From celebrating the landscapes of Capability Brown to preserving the aristocracy’s stately homes, the National Trust was seen as drawing its members from a narrow demographic. But much has changed, says Paul Stewart
The National Trust is shaking off its image as an organisation for middle class people to have a nice day out. It is now engaging with working class communities and encouraging young people to come out from the cities and discover what its houses, gardens, collections and the countryside it protects can offer.
Although some people may see this as a departure from its traditional support base, it could be argued that the Trust is returning to its roots.
The National Trust was founded in 1895 by Octavia Hill with the express purpose of providing access to beauty for the urban poor. She was a social reformer and associate of Christian socialist minister FD Maurice, radical John Ruskin and the anti-capitalist author, Charles Kingsley.
It was only in the latter half of the 20th century that the Trust morphed into an organisation perceived as cordoning off its Palladian mansions with red velvet rope and providing life support for the aristocracy in its post-war decrepitude.
Indeed, it is not just with the founders that we can find radical politics and activism. From the right to roam to campaigning for greater representation and trade union activism, National Trust properties and spaces have often been places where people fought to express and contest their political rights.
Prospect members in the National Trust – from curators to gardeners, conservators to rangers, and community participation officers to visitor experience managers – are all playing their part in raising awareness of the whole story connected to the special places they look after, how our past is relevant today and providing access to it for all of society.
As part of this work, the Trust has been running a series of annual themes.
In 2018 the Trust marked the 100th anniversary of the Representation of the People Act, which granted some women the right to vote in British parliamentary elections for the first time.
A year earlier, 50 years after the partial decriminalisation of homosexuality, the Trust explored our LGBTQ heritage with a programme called Prejudice and Pride.
In 2019, the Trust is focusing on people’s history, as shown in two examples here:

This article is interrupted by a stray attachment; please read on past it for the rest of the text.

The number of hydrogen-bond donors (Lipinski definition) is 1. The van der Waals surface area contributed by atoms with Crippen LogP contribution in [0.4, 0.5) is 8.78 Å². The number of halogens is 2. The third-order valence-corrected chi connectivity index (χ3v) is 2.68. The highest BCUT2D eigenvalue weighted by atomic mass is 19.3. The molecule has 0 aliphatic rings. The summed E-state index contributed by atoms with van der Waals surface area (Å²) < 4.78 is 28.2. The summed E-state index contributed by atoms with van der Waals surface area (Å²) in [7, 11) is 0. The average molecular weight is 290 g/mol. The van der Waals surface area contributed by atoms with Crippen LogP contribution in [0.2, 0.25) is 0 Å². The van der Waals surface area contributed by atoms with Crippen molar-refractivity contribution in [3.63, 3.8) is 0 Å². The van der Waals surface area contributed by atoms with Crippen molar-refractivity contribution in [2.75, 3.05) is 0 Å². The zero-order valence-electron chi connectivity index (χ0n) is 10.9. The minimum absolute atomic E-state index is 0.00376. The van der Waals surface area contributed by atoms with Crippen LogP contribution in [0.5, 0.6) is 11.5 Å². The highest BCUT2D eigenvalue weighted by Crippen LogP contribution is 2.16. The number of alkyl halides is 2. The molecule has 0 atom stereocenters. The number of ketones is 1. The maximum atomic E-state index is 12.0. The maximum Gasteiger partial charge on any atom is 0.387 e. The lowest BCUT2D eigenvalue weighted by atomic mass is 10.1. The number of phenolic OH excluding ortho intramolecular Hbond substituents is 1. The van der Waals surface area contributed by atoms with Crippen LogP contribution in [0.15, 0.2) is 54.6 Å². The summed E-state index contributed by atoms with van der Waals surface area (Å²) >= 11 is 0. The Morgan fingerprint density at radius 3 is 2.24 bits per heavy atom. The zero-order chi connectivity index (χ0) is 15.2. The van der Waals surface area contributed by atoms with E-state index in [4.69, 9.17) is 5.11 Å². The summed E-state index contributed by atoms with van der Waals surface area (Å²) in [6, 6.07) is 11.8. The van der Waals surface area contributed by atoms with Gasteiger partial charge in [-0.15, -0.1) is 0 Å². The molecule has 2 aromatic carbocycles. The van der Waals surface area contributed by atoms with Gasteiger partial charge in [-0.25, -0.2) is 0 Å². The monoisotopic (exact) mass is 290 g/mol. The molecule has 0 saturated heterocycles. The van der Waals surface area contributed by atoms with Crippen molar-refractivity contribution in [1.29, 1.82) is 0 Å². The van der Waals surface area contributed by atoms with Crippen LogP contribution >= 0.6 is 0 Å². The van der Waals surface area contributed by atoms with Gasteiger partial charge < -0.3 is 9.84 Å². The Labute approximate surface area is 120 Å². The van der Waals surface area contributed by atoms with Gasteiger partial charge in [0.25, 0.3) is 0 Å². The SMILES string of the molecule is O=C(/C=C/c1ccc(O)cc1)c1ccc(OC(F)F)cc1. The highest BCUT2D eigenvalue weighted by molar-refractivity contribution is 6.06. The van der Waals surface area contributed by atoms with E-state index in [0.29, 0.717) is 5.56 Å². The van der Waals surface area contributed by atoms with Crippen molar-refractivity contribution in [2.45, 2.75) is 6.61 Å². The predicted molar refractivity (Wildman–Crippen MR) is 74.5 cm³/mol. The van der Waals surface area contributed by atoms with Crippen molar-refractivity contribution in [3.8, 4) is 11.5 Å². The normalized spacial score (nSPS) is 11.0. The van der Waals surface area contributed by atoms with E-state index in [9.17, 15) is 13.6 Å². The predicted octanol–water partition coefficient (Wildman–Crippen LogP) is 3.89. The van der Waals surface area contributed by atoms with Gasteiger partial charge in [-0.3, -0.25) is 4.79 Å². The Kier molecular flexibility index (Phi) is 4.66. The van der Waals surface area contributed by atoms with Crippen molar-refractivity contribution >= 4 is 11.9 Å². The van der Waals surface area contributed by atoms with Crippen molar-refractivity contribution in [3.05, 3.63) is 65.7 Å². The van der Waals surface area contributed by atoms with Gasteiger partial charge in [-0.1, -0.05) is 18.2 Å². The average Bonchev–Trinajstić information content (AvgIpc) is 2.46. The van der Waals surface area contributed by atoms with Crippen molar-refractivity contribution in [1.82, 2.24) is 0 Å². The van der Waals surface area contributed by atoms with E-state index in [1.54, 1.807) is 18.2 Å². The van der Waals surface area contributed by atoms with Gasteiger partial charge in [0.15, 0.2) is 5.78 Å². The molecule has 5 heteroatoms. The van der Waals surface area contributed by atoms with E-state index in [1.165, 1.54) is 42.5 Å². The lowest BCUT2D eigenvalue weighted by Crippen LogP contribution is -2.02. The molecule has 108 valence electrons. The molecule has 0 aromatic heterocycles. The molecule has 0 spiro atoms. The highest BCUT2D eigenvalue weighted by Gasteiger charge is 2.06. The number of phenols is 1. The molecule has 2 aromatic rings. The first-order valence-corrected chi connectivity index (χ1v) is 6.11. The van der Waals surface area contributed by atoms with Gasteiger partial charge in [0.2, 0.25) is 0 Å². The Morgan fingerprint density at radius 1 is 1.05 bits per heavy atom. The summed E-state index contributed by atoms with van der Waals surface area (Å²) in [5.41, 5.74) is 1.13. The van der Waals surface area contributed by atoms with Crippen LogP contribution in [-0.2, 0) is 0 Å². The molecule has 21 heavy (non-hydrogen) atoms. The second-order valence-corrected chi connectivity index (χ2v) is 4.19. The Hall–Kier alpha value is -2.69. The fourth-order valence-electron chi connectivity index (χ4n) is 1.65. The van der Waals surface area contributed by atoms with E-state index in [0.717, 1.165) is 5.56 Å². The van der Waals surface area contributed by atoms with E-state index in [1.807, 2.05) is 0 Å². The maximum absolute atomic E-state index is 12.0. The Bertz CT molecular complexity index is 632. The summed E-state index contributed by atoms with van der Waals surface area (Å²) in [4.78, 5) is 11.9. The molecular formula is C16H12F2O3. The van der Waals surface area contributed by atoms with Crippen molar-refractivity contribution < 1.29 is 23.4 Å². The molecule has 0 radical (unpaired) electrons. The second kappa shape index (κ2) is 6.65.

Kinder and the right to roam
Kinder Scout in the Peak District, much of which is now managed by the Trust, is the site of the Mass Trespass of 1932 and won us all the right to roam. People came together from the surrounding polluted cities to seek respite from low paid and demanding jobs.
Many people believe the trespass forged the way for open public access to the countryside and the creation of the UK’s national parks.
Through history, people met under big trees. The Tolpuddle tree is one of the most famous and it was under this tree that we arguably saw the beginning of the trade union movement.
Under this tree in 1834, six agricultural labourers, exploited by their employers and living in dreadful poverty, formed the first trade union in Britain to bargain for better pay and working conditions under the leadership of George Loveless.
The Tolpuddle Six were arrested and charged under the 1797 Mutiny Act. They were convicted of swearing a secret oath as members of the Friendly Society of Agricultural Labourers, sentenced to seven years and transported to Botany Bay in Australia.
The sentence was deemed to be unequal to the crime and the Tolpuddle Martyrs returned after three years to live out their days in the village.
The tree is under the stewardship of the National Trust and this year, Prospect’s National Trust branch and the Trust itself will be celebrating this important part of our political, social and cultural history at the annual festival of trade unionism in the village of Tolpuddle.
Paul Stewart is Prospect branch president at the National Trust.